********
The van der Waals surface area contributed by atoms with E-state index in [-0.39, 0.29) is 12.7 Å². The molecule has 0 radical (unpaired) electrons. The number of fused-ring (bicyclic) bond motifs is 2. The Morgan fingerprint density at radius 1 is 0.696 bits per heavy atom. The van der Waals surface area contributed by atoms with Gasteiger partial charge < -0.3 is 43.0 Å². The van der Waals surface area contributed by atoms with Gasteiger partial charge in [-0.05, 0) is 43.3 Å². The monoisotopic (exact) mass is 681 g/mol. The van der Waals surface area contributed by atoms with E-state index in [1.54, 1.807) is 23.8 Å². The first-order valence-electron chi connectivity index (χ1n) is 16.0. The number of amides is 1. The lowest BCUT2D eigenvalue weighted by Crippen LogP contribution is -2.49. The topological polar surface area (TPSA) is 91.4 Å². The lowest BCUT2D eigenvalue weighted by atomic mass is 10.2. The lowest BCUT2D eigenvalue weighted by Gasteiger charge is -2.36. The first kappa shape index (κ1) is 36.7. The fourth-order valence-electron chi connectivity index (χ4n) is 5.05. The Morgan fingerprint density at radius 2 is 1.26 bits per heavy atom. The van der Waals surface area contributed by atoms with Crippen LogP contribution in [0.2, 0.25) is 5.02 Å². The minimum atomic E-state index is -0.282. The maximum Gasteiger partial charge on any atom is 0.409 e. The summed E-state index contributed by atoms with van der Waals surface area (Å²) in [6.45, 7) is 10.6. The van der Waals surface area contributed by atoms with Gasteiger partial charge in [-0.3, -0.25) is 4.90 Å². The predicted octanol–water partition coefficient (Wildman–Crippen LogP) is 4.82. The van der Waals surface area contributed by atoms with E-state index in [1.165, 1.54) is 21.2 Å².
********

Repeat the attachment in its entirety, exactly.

The van der Waals surface area contributed by atoms with E-state index in [-0.39, 0.29) is 12.7 Å². The molecule has 0 radical (unpaired) electrons. The number of fused-ring (bicyclic) bond motifs is 2. The Morgan fingerprint density at radius 1 is 0.696 bits per heavy atom. The van der Waals surface area contributed by atoms with Gasteiger partial charge < -0.3 is 43.0 Å². The van der Waals surface area contributed by atoms with Gasteiger partial charge in [-0.05, 0) is 43.3 Å². The monoisotopic (exact) mass is 681 g/mol. The van der Waals surface area contributed by atoms with E-state index in [1.54, 1.807) is 23.8 Å². The first-order valence-electron chi connectivity index (χ1n) is 16.0. The number of amides is 1. The lowest BCUT2D eigenvalue weighted by Crippen LogP contribution is -2.49. The topological polar surface area (TPSA) is 91.4 Å². The lowest BCUT2D eigenvalue weighted by atomic mass is 10.2. The lowest BCUT2D eigenvalue weighted by Gasteiger charge is -2.36. The first kappa shape index (κ1) is 36.7. The fourth-order valence-electron chi connectivity index (χ4n) is 5.05. The Morgan fingerprint density at radius 2 is 1.26 bits per heavy atom. The van der Waals surface area contributed by atoms with Crippen LogP contribution in [0.2, 0.25) is 5.02 Å². The minimum atomic E-state index is -0.282. The maximum Gasteiger partial charge on any atom is 0.409 e. The summed E-state index contributed by atoms with van der Waals surface area (Å²) in [6.45, 7) is 10.6. The van der Waals surface area contributed by atoms with Gasteiger partial charge in [-0.3, -0.25) is 4.90 Å². The predicted octanol–water partition coefficient (Wildman–Crippen LogP) is 4.82. The van der Waals surface area contributed by atoms with E-state index in [1.165, 1.54) is 21.2 Å².